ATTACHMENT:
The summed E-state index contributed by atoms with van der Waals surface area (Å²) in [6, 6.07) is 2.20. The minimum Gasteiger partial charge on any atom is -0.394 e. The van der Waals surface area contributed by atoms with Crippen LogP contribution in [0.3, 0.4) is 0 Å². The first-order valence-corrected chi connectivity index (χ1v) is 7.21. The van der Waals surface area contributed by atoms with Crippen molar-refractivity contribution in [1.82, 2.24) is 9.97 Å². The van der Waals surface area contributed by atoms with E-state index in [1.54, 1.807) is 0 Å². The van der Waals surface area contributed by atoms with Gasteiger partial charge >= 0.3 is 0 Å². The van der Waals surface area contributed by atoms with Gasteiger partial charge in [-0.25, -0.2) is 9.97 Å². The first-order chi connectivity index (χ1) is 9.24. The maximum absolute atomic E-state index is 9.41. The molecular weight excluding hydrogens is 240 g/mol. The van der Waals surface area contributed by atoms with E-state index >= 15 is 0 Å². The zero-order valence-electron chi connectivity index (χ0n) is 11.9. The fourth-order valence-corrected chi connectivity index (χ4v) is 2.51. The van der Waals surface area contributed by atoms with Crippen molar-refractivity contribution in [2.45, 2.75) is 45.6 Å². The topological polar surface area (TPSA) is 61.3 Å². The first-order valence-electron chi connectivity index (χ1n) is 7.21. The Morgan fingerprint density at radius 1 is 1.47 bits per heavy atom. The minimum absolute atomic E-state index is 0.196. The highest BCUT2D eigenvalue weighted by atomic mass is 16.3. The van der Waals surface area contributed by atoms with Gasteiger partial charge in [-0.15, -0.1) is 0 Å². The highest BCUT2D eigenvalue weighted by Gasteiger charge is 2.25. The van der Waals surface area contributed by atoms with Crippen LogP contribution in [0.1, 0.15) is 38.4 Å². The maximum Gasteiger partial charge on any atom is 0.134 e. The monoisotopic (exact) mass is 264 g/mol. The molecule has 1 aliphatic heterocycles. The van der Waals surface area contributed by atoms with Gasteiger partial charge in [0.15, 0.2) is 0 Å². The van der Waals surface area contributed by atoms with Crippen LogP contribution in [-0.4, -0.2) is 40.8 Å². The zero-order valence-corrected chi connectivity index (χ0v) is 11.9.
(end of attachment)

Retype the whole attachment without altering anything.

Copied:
The summed E-state index contributed by atoms with van der Waals surface area (Å²) in [6, 6.07) is 2.20. The minimum Gasteiger partial charge on any atom is -0.394 e. The van der Waals surface area contributed by atoms with Crippen LogP contribution in [0.3, 0.4) is 0 Å². The first-order valence-corrected chi connectivity index (χ1v) is 7.21. The van der Waals surface area contributed by atoms with Crippen molar-refractivity contribution in [1.82, 2.24) is 9.97 Å². The van der Waals surface area contributed by atoms with E-state index in [1.54, 1.807) is 0 Å². The van der Waals surface area contributed by atoms with Gasteiger partial charge >= 0.3 is 0 Å². The van der Waals surface area contributed by atoms with Gasteiger partial charge in [-0.25, -0.2) is 9.97 Å². The first-order chi connectivity index (χ1) is 9.24. The maximum absolute atomic E-state index is 9.41. The molecular weight excluding hydrogens is 240 g/mol. The van der Waals surface area contributed by atoms with E-state index >= 15 is 0 Å². The zero-order valence-electron chi connectivity index (χ0n) is 11.9. The fourth-order valence-corrected chi connectivity index (χ4v) is 2.51. The van der Waals surface area contributed by atoms with Crippen molar-refractivity contribution in [2.45, 2.75) is 45.6 Å². The topological polar surface area (TPSA) is 61.3 Å². The first-order valence-electron chi connectivity index (χ1n) is 7.21. The Morgan fingerprint density at radius 1 is 1.47 bits per heavy atom. The minimum absolute atomic E-state index is 0.196. The highest BCUT2D eigenvalue weighted by atomic mass is 16.3. The van der Waals surface area contributed by atoms with Gasteiger partial charge in [-0.15, -0.1) is 0 Å². The highest BCUT2D eigenvalue weighted by Gasteiger charge is 2.25. The van der Waals surface area contributed by atoms with Crippen LogP contribution in [0.1, 0.15) is 38.4 Å². The maximum Gasteiger partial charge on any atom is 0.134 e. The monoisotopic (exact) mass is 264 g/mol. The molecule has 1 aliphatic heterocycles. The van der Waals surface area contributed by atoms with Gasteiger partial charge in [0.15, 0.2) is 0 Å². The van der Waals surface area contributed by atoms with Crippen LogP contribution in [-0.4, -0.2) is 40.8 Å². The zero-order valence-corrected chi connectivity index (χ0v) is 11.9.